- President Donald Trump said in a tweet that China, the European Union and others are manipulating currencies and putting the U.S. at a disadvantage.
- The comments come a day after the president rued during a CNBC interview that Federal Reserve interest rate hikes were making the U.S. less competitive.
President Donald Trump ramped up his criticism of global monetary policy as well as his own central bank, saying in tweets that multiple nations are manipulating currencies to the detriment of the U.S.
The comments come a day after Trump, in a CNBC interview, ripped U.S. trading partners including China and the European Union and said the nation needs a weak dollar.
Immediately after the president's tweets, the euro, yuan and yen strengthened against the dollar. The dollar index, which measures the U.S. currency against a basket of its global peers, was off about 0.6 percent in morning trading and on pace for its worst day of July.
In his CNBC interview, Trump was candid in his feelings about where the U.S. stands in the foreign exchange market.
He estimated that currency imbalances were costing the U.S. $150 billion with European Union nations.
"They're making money easy and their currency is falling," Trump said on "Squawk Box." "In China their currency is dropping like a rock and our currency is going up, and I have to tell you it puts us at a disadvantage."
The U.S. and EU have long had a cooperative trading arrangement, with the European currency traditionally running well ahead of the greenback. China, conversely, has long been faulted for keeping its currency low, though it has not been officially labeled a manipulator by the U.S. Treasury Department.
"Treasury is strongly concerned by the lack of progress by China in correcting the bilateral trade imbalance and urges China to create a more level and reciprocal playing field for American workers and firms," Treasury said in a report earlier this year on nations whose currency practices it is watching.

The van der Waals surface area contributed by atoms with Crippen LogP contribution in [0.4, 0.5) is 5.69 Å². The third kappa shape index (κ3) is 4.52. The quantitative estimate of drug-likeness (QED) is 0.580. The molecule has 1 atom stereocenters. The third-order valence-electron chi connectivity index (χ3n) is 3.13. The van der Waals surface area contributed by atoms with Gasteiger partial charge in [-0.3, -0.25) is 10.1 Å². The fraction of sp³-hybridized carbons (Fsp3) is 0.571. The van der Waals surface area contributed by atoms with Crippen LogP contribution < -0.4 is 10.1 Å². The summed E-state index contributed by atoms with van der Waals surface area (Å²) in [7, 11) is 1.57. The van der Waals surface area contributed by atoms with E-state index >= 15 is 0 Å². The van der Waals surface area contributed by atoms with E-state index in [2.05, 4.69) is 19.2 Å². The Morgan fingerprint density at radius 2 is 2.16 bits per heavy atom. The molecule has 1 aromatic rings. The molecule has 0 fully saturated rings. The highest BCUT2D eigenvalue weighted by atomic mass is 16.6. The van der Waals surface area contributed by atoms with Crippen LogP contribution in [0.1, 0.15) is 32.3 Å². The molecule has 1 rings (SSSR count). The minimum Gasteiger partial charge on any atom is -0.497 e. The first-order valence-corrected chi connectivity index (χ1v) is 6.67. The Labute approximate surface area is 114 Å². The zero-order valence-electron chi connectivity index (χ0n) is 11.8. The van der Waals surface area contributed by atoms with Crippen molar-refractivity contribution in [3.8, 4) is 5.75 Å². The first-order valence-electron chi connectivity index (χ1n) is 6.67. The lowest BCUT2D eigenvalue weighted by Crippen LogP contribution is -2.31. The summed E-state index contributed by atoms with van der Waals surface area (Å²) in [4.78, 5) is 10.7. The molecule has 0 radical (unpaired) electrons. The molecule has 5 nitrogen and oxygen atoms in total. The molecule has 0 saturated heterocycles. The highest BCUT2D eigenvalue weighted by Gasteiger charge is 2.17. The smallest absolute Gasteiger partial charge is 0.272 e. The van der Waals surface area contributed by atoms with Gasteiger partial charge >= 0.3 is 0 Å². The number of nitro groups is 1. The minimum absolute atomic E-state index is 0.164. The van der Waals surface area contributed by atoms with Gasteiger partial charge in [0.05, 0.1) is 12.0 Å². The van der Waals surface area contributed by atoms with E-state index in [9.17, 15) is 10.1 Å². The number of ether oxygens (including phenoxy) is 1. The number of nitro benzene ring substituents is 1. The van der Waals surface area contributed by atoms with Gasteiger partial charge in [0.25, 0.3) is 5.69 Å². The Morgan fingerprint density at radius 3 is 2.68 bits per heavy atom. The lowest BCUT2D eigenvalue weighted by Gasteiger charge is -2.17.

Trump said his decision to slap tariffs on billions in imported goods is part of his strategy to level the global playing field, which he said has been unbalanced due in part to tightening U.S. monetary policy while other central banks remain accommodative.
"They're not doing what we're doing and we already have somewhat of a disadvantage, although I'm turning that into an advantage," he said.
In a related tweet, the president also kept the heat on the Federal Reserve. He had told CNBC that he was "not thrilled" that the U.S. central bank is raising interest rates as the economy improves, and in his tweet repeated his claim that the Fed is undoing the economic progress the country has seen during his presidency.
It is also unusual for a president to openly critique monetary policy, though Trump said he is not concerned by perceptions that his comments could compromise the Fed's independence.